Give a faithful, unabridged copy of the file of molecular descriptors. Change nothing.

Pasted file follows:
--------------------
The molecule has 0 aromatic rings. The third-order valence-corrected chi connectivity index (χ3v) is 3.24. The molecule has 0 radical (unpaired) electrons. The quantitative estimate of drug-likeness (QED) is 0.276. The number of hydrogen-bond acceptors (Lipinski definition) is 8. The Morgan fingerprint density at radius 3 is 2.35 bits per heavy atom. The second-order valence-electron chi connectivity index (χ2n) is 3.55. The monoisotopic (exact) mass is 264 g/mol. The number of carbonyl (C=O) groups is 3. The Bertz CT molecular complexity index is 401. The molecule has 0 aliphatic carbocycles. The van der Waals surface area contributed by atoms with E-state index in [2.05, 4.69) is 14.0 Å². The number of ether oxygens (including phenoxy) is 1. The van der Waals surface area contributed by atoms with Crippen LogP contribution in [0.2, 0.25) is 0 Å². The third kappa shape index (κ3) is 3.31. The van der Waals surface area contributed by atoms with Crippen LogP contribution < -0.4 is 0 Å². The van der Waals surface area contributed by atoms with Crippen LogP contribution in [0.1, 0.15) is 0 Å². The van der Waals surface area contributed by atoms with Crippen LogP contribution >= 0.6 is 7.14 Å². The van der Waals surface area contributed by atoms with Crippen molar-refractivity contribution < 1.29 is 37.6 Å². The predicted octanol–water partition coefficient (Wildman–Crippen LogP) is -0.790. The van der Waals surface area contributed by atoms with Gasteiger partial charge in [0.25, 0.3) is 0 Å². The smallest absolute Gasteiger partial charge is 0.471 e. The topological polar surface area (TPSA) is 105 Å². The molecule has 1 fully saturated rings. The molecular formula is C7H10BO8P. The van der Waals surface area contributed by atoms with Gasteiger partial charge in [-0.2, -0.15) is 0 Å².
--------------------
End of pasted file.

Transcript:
The molecule has 0 aromatic rings. The third-order valence-corrected chi connectivity index (χ3v) is 3.24. The molecule has 0 radical (unpaired) electrons. The quantitative estimate of drug-likeness (QED) is 0.276. The number of hydrogen-bond acceptors (Lipinski definition) is 8. The Morgan fingerprint density at radius 3 is 2.35 bits per heavy atom. The second-order valence-electron chi connectivity index (χ2n) is 3.55. The monoisotopic (exact) mass is 264 g/mol. The number of carbonyl (C=O) groups is 3. The Bertz CT molecular complexity index is 401. The molecule has 0 aliphatic carbocycles. The van der Waals surface area contributed by atoms with E-state index in [2.05, 4.69) is 14.0 Å². The number of ether oxygens (including phenoxy) is 1. The van der Waals surface area contributed by atoms with Crippen LogP contribution in [0.2, 0.25) is 0 Å². The third kappa shape index (κ3) is 3.31. The van der Waals surface area contributed by atoms with Crippen LogP contribution < -0.4 is 0 Å². The van der Waals surface area contributed by atoms with Crippen LogP contribution in [0.1, 0.15) is 0 Å². The van der Waals surface area contributed by atoms with Crippen LogP contribution >= 0.6 is 7.14 Å². The van der Waals surface area contributed by atoms with Crippen molar-refractivity contribution < 1.29 is 37.6 Å². The predicted octanol–water partition coefficient (Wildman–Crippen LogP) is -0.790. The van der Waals surface area contributed by atoms with Gasteiger partial charge in [0.25, 0.3) is 0 Å². The smallest absolute Gasteiger partial charge is 0.471 e. The topological polar surface area (TPSA) is 105 Å². The molecule has 1 fully saturated rings. The molecular formula is C7H10BO8P. The van der Waals surface area contributed by atoms with Gasteiger partial charge in [-0.2, -0.15) is 0 Å².